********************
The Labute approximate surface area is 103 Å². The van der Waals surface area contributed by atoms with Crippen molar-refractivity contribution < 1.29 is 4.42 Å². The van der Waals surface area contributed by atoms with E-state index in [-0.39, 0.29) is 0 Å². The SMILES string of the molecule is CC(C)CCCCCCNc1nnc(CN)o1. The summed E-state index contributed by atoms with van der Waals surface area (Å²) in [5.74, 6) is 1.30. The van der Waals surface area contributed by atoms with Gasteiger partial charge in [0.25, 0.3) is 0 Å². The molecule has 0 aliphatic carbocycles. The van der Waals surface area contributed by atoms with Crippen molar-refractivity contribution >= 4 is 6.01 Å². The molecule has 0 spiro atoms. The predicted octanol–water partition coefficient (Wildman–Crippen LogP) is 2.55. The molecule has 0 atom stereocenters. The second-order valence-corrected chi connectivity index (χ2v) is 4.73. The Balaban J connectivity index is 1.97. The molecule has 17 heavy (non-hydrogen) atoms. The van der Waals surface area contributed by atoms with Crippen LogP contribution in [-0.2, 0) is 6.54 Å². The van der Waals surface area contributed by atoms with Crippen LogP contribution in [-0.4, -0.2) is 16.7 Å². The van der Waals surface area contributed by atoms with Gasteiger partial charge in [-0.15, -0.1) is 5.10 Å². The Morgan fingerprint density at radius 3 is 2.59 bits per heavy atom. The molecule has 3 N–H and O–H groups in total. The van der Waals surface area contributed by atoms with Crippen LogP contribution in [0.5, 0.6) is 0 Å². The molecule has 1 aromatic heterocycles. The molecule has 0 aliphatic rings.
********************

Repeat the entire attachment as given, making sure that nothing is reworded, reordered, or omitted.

The Labute approximate surface area is 103 Å². The van der Waals surface area contributed by atoms with Crippen molar-refractivity contribution < 1.29 is 4.42 Å². The van der Waals surface area contributed by atoms with E-state index in [-0.39, 0.29) is 0 Å². The SMILES string of the molecule is CC(C)CCCCCCNc1nnc(CN)o1. The summed E-state index contributed by atoms with van der Waals surface area (Å²) in [5.74, 6) is 1.30. The van der Waals surface area contributed by atoms with Gasteiger partial charge in [0.25, 0.3) is 0 Å². The molecule has 0 aliphatic carbocycles. The van der Waals surface area contributed by atoms with Crippen molar-refractivity contribution >= 4 is 6.01 Å². The molecule has 0 spiro atoms. The predicted octanol–water partition coefficient (Wildman–Crippen LogP) is 2.55. The molecule has 0 atom stereocenters. The second-order valence-corrected chi connectivity index (χ2v) is 4.73. The Balaban J connectivity index is 1.97. The molecule has 17 heavy (non-hydrogen) atoms. The van der Waals surface area contributed by atoms with Crippen LogP contribution in [-0.2, 0) is 6.54 Å². The van der Waals surface area contributed by atoms with Crippen LogP contribution in [-0.4, -0.2) is 16.7 Å². The van der Waals surface area contributed by atoms with Gasteiger partial charge in [-0.15, -0.1) is 5.10 Å². The Morgan fingerprint density at radius 3 is 2.59 bits per heavy atom. The molecule has 3 N–H and O–H groups in total. The van der Waals surface area contributed by atoms with Crippen LogP contribution in [0.5, 0.6) is 0 Å². The molecule has 1 aromatic heterocycles. The molecule has 0 aliphatic rings.